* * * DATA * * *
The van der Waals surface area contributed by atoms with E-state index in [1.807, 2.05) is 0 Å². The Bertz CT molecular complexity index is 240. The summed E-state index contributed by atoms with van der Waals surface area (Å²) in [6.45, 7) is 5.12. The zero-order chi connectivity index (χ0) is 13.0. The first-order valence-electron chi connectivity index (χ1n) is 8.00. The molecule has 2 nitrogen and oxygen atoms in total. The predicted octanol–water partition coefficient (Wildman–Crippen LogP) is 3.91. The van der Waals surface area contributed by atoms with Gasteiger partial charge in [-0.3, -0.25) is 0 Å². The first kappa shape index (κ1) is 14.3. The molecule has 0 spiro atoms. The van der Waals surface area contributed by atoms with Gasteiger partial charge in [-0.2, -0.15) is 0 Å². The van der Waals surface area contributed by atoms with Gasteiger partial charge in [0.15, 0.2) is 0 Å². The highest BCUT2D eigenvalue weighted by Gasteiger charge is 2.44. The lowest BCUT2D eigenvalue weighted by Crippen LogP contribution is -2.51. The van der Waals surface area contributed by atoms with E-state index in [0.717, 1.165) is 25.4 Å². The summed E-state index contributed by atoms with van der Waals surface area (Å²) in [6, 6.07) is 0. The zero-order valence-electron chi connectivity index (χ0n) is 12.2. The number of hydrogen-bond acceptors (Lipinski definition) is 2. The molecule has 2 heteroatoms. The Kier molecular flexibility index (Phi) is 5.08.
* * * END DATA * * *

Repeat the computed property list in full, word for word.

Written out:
The van der Waals surface area contributed by atoms with E-state index in [1.807, 2.05) is 0 Å². The Bertz CT molecular complexity index is 240. The summed E-state index contributed by atoms with van der Waals surface area (Å²) in [6.45, 7) is 5.12. The zero-order chi connectivity index (χ0) is 13.0. The first-order valence-electron chi connectivity index (χ1n) is 8.00. The molecule has 2 nitrogen and oxygen atoms in total. The predicted octanol–water partition coefficient (Wildman–Crippen LogP) is 3.91. The van der Waals surface area contributed by atoms with Gasteiger partial charge in [-0.3, -0.25) is 0 Å². The first kappa shape index (κ1) is 14.3. The molecule has 0 spiro atoms. The van der Waals surface area contributed by atoms with Gasteiger partial charge in [-0.2, -0.15) is 0 Å². The van der Waals surface area contributed by atoms with Gasteiger partial charge in [0.15, 0.2) is 0 Å². The highest BCUT2D eigenvalue weighted by Gasteiger charge is 2.44. The lowest BCUT2D eigenvalue weighted by Crippen LogP contribution is -2.51. The van der Waals surface area contributed by atoms with E-state index in [0.717, 1.165) is 25.4 Å². The summed E-state index contributed by atoms with van der Waals surface area (Å²) in [6, 6.07) is 0. The zero-order valence-electron chi connectivity index (χ0n) is 12.2. The number of hydrogen-bond acceptors (Lipinski definition) is 2. The molecule has 2 heteroatoms. The Kier molecular flexibility index (Phi) is 5.08.